Because of its origins in the CCKW truck series, the DUKW was able to keep many of the strong hauling capabilities inherent in the 6x6 family. The boat-like hull only improved upon this and added an all-new feature by way of a buoyant quality. Propulsion through water sources was made possible by a single three-bladed propeller unit found at the rear of the hull with steering accomplished via a rudder arrangement aft of this propeller. The front wheels, made steerable by design, also aided some in turning the vehicle about when floating.
Power for the DUKW came from a GMC 6-cylinder 269 engine of 94 horsepower. This supplied the vehicle with a maximum road speed of 50 miles per hour with an operational range of 400 miles. Its cargo-hauling capabilities were limited to about 2.5 tons, which reduced its tactical flexibility in the grand scope of the war, and its sea-keeping ability left something to be desired when encountering rougher states than the norm but the DUKW went on to provide stellar service for its part. It is noteworthy that Ducks managed the choppy surf of the English Channel during World War 2 - that goes to say much about this vehicle.
Once on land, the 6x6 wheel arrangement kicked into gear and the vehicle moved on as a normal ground hauler. Twin axles were featured under the rear of the hull while a single axle made up the front. A central tire pressure system allowed for finer adjustment of the wheels to provide additional traction over softer terrains(such as sand on a beach). The driver was seated at front-rear in the traditional way (which meant little changed in the CCKW layout) and behind a windscreen which could be folded down for a lower profile. A cargo area made up the rear of the hull which could be covered over in canvas from the elements. The engine took its place at the front (ahead of the driver's position). A tow hook was mounted at the rear of the vehicle to help hauling loads outside of the vehicle's cargo hold capacity and a front-mounted winch could be used to pull the vehicle out of ditches and the like.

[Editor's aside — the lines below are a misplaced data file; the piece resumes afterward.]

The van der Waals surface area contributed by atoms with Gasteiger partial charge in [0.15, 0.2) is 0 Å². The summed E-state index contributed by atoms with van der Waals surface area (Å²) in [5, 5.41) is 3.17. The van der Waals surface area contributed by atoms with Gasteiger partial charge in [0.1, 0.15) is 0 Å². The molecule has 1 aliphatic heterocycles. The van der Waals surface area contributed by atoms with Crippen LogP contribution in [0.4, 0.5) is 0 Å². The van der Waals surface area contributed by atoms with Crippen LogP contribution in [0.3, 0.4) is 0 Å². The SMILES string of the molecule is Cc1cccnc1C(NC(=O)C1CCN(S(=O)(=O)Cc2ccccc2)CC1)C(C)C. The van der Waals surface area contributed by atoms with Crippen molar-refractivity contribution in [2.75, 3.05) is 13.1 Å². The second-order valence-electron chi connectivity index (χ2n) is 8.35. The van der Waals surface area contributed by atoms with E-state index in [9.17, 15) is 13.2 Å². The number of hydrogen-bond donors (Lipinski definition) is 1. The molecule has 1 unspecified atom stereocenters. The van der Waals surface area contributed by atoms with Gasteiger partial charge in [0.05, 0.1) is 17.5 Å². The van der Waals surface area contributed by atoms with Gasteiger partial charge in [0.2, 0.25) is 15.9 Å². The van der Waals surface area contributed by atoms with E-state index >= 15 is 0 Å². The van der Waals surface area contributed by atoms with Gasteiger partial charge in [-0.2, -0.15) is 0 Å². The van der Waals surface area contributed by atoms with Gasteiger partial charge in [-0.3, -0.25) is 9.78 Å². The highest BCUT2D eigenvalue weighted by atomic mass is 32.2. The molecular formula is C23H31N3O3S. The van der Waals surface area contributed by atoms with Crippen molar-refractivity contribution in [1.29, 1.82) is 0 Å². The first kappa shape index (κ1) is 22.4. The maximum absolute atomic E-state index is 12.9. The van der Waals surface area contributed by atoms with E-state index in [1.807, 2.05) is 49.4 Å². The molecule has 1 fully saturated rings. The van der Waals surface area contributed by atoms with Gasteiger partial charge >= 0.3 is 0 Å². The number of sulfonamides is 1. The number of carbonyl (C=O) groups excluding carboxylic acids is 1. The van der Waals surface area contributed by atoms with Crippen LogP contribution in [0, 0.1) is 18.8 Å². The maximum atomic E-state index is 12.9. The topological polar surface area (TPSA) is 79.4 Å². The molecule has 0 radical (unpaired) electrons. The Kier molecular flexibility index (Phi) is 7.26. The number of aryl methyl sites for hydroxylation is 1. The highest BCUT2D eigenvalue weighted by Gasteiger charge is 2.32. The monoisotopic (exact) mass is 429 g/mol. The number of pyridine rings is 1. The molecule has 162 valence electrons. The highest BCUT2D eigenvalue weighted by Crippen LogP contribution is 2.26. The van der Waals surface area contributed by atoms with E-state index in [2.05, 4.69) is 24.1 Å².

The cargo hold was used to manage just about everything - twelve combat-ready troops, wounded with staff, general supplies, ammunition, and even light artillery pieces. Some artillery systems were even fired from the bed of the truck which proved useful in providing mobile firepower or assailing enemy positions on approach - particularly during an amphibious assault action. More typically, DUKWs were outfitted with medium or heavy machine guns for local, self-defense - the latter protecting against low flying aircraft as well as light armored enemy vehicles.